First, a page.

This past Tuesday, President Obama announced his three-part strategy to curb US greenhouse gas (GHG) emissions, help spur international efforts on climate change, and guard the US from any further effects of climate change. His strategy is sure to thoroughly redefine how the US generates and uses electricity. Moreover, Obama added that he is looking to approve the Keystone XL pipeline – a very contentious issue — in 2013, noting that he would only do so if the pipeline doesn’t have an extreme impact on GHG emissions.
Obama’s climate policy plan has spurred conflicting reactions from the energy industry: manufacturers are concerned that slashing emissions would increase electricity prices and undermine competitiveness; while nuclear and clean-energy companies are in favor of the plan, as they will profit if GHG emissions are curbed.
Limited emissions could mean the collapse of coal, which accounts for one-third of the US’s GHG emissions. For the past few years, natural gas has been America’s favored energy source — Obama’s new regulations would push the energy industry even further towards natural gas and nuclear power, both of which produce far less carbon dioxide than coal-based power plants. Improvements in energy-efficiency and the renewable energy sector, like wind and solar power, are also likely to occur.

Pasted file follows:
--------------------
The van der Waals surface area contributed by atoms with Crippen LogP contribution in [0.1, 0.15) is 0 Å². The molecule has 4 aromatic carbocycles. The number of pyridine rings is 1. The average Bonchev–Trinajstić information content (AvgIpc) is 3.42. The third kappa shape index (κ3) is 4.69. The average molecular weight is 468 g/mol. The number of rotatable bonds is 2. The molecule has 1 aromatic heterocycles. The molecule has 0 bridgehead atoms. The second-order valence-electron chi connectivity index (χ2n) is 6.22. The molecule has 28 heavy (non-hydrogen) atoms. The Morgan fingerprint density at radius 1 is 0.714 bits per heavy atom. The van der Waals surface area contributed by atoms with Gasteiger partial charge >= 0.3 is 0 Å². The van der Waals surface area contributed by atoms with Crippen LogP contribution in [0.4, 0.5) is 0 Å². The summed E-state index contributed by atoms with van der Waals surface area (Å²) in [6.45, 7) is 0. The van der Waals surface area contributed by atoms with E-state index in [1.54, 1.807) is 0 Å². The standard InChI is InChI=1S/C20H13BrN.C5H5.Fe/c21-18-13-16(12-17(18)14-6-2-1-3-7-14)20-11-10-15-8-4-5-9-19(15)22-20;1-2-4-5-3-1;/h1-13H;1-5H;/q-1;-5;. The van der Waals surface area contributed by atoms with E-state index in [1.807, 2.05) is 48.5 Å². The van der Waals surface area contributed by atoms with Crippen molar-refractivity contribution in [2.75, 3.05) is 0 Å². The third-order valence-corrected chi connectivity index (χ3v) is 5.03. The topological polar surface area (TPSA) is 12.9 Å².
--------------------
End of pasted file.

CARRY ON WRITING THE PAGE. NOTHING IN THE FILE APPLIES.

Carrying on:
Obama’s plan will involve other tactics that will help reduce emissions, such as providing federal loan guarantees for cleaner fossil-fuel energy projects; new fuel-economy guidelines for trucks; a more positive alliance between the US and key economies like China, India and Brazil; and creating strong emission standards for new power plants, which must be acted out before any rules are created for established power plants.
The new regulations have been met with resistance by industry groups such as the Kentucky Coal Association, which believes that any effort to limit coal and fossil fuel-based power plants will prevent Kentucky from creating jobs, ultimately forcing Kentucky families to endure job loss, and rising bills and food prices. This is a prevailing notion among most coal companies and politicians from coal country – they believe Obama is waging a ‘war on coal’.
Energy analysts predict that, if Obama’s measures are put into action, one-third of US coal will go into retirement, a potentially hard hit to industries and consumers alike. Coal companies fear that the demise of coal may give way to unstable prices, which could undercut the coal industry’s competitive edge over other countries. Power companies often avoid depending on gas for these reasons.
The new regulations don’t need congressional approval, but will take years to be fully enacted and not likely be completed during Obama’s second term. Obama hopes to successfully limit GHG emissions by 17% by 2020, from 2005 levels.
Developed and Written by Dr. Subodh Das and Tara Mahadevan
June 26, 2013
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